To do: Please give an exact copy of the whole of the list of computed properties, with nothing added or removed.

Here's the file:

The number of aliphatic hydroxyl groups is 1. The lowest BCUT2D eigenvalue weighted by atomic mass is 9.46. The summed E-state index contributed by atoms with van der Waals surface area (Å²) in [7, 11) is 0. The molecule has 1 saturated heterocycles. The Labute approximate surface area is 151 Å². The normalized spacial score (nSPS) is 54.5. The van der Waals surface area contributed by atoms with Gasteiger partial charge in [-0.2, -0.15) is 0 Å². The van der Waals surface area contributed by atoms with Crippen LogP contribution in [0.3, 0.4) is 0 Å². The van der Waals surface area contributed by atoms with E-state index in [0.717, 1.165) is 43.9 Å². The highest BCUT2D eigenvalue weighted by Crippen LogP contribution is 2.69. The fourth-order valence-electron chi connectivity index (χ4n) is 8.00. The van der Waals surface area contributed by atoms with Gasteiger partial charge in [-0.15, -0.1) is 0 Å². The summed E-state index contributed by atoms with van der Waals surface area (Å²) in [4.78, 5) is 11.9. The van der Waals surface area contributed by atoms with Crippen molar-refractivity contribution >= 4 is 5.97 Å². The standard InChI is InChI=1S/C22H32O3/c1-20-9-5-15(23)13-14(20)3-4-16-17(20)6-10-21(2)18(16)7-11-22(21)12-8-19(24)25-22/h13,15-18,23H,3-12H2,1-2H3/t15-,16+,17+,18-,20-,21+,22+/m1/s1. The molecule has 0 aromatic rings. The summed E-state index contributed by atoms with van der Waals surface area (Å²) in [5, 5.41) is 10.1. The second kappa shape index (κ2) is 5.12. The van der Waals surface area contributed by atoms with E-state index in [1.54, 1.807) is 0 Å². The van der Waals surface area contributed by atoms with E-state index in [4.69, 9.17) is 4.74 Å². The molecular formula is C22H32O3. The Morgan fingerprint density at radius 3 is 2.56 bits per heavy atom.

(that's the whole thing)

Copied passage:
The number of aliphatic hydroxyl groups is 1. The lowest BCUT2D eigenvalue weighted by atomic mass is 9.46. The summed E-state index contributed by atoms with van der Waals surface area (Å²) in [7, 11) is 0. The molecule has 1 saturated heterocycles. The Labute approximate surface area is 151 Å². The normalized spacial score (nSPS) is 54.5. The van der Waals surface area contributed by atoms with Gasteiger partial charge in [-0.2, -0.15) is 0 Å². The van der Waals surface area contributed by atoms with Crippen LogP contribution in [0.3, 0.4) is 0 Å². The van der Waals surface area contributed by atoms with E-state index in [0.717, 1.165) is 43.9 Å². The highest BCUT2D eigenvalue weighted by Crippen LogP contribution is 2.69. The fourth-order valence-electron chi connectivity index (χ4n) is 8.00. The van der Waals surface area contributed by atoms with Gasteiger partial charge in [-0.15, -0.1) is 0 Å². The summed E-state index contributed by atoms with van der Waals surface area (Å²) in [4.78, 5) is 11.9. The van der Waals surface area contributed by atoms with Crippen molar-refractivity contribution >= 4 is 5.97 Å². The standard InChI is InChI=1S/C22H32O3/c1-20-9-5-15(23)13-14(20)3-4-16-17(20)6-10-21(2)18(16)7-11-22(21)12-8-19(24)25-22/h13,15-18,23H,3-12H2,1-2H3/t15-,16+,17+,18-,20-,21+,22+/m1/s1. The molecule has 0 aromatic rings. The summed E-state index contributed by atoms with van der Waals surface area (Å²) in [5, 5.41) is 10.1. The second kappa shape index (κ2) is 5.12. The van der Waals surface area contributed by atoms with E-state index in [1.54, 1.807) is 0 Å². The van der Waals surface area contributed by atoms with E-state index in [4.69, 9.17) is 4.74 Å². The molecular formula is C22H32O3. The Morgan fingerprint density at radius 3 is 2.56 bits per heavy atom.